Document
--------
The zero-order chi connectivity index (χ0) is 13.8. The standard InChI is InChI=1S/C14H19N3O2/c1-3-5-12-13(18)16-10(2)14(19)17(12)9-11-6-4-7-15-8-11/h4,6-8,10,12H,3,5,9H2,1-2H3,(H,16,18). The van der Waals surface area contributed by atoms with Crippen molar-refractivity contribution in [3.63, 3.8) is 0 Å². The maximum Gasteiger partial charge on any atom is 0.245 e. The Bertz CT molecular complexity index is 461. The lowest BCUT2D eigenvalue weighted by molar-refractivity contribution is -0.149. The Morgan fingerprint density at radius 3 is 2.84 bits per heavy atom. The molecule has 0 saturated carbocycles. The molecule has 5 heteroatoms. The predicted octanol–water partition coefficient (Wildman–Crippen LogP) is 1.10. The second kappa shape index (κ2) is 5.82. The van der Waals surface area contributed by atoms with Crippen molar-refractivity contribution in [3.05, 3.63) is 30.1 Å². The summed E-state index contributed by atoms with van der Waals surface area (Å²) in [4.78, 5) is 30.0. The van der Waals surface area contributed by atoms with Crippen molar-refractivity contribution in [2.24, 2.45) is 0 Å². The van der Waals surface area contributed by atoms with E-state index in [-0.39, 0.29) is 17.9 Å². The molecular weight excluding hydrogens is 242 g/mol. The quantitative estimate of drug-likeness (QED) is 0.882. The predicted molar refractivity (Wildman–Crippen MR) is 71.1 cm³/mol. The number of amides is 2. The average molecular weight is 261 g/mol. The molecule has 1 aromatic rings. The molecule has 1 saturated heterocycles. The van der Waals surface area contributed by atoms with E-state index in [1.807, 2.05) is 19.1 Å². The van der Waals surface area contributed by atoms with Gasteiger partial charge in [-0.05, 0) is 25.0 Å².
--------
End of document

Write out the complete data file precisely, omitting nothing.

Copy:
The zero-order chi connectivity index (χ0) is 13.8. The standard InChI is InChI=1S/C14H19N3O2/c1-3-5-12-13(18)16-10(2)14(19)17(12)9-11-6-4-7-15-8-11/h4,6-8,10,12H,3,5,9H2,1-2H3,(H,16,18). The van der Waals surface area contributed by atoms with Crippen molar-refractivity contribution in [3.63, 3.8) is 0 Å². The maximum Gasteiger partial charge on any atom is 0.245 e. The Bertz CT molecular complexity index is 461. The lowest BCUT2D eigenvalue weighted by molar-refractivity contribution is -0.149. The Morgan fingerprint density at radius 3 is 2.84 bits per heavy atom. The molecule has 0 saturated carbocycles. The molecule has 5 heteroatoms. The predicted octanol–water partition coefficient (Wildman–Crippen LogP) is 1.10. The second kappa shape index (κ2) is 5.82. The van der Waals surface area contributed by atoms with Crippen molar-refractivity contribution in [3.05, 3.63) is 30.1 Å². The summed E-state index contributed by atoms with van der Waals surface area (Å²) in [4.78, 5) is 30.0. The van der Waals surface area contributed by atoms with Crippen molar-refractivity contribution in [2.24, 2.45) is 0 Å². The van der Waals surface area contributed by atoms with E-state index in [-0.39, 0.29) is 17.9 Å². The molecular weight excluding hydrogens is 242 g/mol. The quantitative estimate of drug-likeness (QED) is 0.882. The predicted molar refractivity (Wildman–Crippen MR) is 71.1 cm³/mol. The number of amides is 2. The average molecular weight is 261 g/mol. The molecule has 1 aromatic rings. The molecule has 1 saturated heterocycles. The van der Waals surface area contributed by atoms with E-state index in [1.807, 2.05) is 19.1 Å². The van der Waals surface area contributed by atoms with Gasteiger partial charge in [-0.05, 0) is 25.0 Å².